Mediation, breathing, movement: 3 ways to learn patience and improve your well-being

Become calmer, more positive through the power of patience, a skill you can learn and practice daily.

Do good things really come to those who are patient?

Research tells us that, yes, there is a relationship between patience and well-being. Various studies have found that people who are more patient experience less moodiness, are more empathetic, and experience greater gratitude. Your level of patience may even be related to your level of happiness.

It seems our parents and teachers were right when they taught us that patience is a virtue. But it’s also a skill you can learn and practice.

Ready to become a more patient person?

Experts advise starting with mindfulness practices that help you become more aware of where you are and what you’re doing right now. Like anything worthwhile, it will take work to improve your mindfulness. But if you commit to the effort, you will reap the rewards: lower blood pressure, less stress and anger, and an increasingly positive view of yourself, the present and the future. Overall improvement in quality of life.

These two practices have all been shown to help build states of mindfulness and improve patience.

Mindfulness Meditation Based Stress Reduction (MBSR)

MBSR has been shown to actually strengthen areas of the brain used to regulate emotions and process learning and memory. Usually taught in an eight-week course led by professionals trained and certified in MBSR, this program includes breathing, stretching, and awareness exercises.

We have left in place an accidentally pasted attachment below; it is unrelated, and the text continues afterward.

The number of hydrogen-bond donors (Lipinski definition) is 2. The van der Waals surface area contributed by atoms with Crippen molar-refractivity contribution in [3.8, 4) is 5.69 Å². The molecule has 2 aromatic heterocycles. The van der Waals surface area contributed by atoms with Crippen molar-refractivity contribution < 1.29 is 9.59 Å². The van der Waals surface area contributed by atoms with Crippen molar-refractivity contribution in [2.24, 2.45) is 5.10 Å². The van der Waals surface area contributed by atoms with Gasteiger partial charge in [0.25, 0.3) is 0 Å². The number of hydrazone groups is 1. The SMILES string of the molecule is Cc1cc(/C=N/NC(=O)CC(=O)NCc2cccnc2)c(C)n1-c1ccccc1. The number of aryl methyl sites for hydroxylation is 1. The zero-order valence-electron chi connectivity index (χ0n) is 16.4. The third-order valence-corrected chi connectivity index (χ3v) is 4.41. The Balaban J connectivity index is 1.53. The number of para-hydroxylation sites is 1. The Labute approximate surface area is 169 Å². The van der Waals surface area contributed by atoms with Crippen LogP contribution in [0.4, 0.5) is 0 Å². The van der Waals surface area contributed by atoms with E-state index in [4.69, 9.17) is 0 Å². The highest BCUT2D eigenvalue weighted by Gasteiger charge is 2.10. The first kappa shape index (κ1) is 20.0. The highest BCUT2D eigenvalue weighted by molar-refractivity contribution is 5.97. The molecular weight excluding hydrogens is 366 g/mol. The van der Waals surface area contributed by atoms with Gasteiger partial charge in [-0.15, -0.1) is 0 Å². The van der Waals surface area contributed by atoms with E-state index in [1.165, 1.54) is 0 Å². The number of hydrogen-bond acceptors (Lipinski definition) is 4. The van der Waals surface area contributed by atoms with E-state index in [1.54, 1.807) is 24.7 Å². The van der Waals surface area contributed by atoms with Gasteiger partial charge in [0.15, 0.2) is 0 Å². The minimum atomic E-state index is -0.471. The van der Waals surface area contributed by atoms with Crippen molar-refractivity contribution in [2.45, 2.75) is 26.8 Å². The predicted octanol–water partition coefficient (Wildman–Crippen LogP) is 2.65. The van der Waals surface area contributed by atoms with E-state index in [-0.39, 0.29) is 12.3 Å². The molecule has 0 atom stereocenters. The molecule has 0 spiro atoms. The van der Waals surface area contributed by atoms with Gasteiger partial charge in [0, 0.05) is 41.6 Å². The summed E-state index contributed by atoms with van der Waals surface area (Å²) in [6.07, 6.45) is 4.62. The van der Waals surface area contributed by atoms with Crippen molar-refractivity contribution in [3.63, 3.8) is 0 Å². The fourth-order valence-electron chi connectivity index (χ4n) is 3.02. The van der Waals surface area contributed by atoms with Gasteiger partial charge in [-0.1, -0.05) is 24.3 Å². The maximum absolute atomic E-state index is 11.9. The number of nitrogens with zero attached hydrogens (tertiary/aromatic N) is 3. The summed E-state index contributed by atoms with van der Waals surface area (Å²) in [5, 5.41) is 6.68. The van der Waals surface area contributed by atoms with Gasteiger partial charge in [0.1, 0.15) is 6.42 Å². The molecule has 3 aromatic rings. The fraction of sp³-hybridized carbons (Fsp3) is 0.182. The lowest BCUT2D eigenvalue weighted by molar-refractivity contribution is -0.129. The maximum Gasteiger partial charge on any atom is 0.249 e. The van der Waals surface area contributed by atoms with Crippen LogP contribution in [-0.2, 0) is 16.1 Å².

With practice, you can use these skills to increase your acceptance of what is happening in the present moment. On a practical level, this means turning things like traffic jams and other anger triggers into mere inconveniences that you understand and accept as being out of your control.

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Studies have shown that people who meditate have greater volumes of gray matter in areas of the brain that regulate reaction control. This may be why meditators have a more positive outlook, are more emotionally stable, and are more mindful.

With continued practice, meditation can help you develop your patience to deal stress-free with life’s daily annoyances: from long lines at the grocery store to tedious work meetings.

Conscious movement, breathing and controlled exercises for your well-being

Yoga, aikido, tai chi, qigong, karate, etc., are all forms of conscious movement designed to help strengthen your body and mind. Many studies have shown that practicing mindful movement helps reduce stress, negative thoughts, and depression.

These controlled exercises teach you to focus on your breath and your body as you perform specific movements. A happy side effect is improved patience as you repeat the process over and over again, gradually you learn to calm your mind.

Learning and practicing patience can help you better enjoy the moments of everyday life, the simple gestures and attentions of everyday life. Little by little, the usual sources of stress that interfere with your daily life will no longer affect you in the same way, perhaps even at all. The gain in quality of life will then be very significant.


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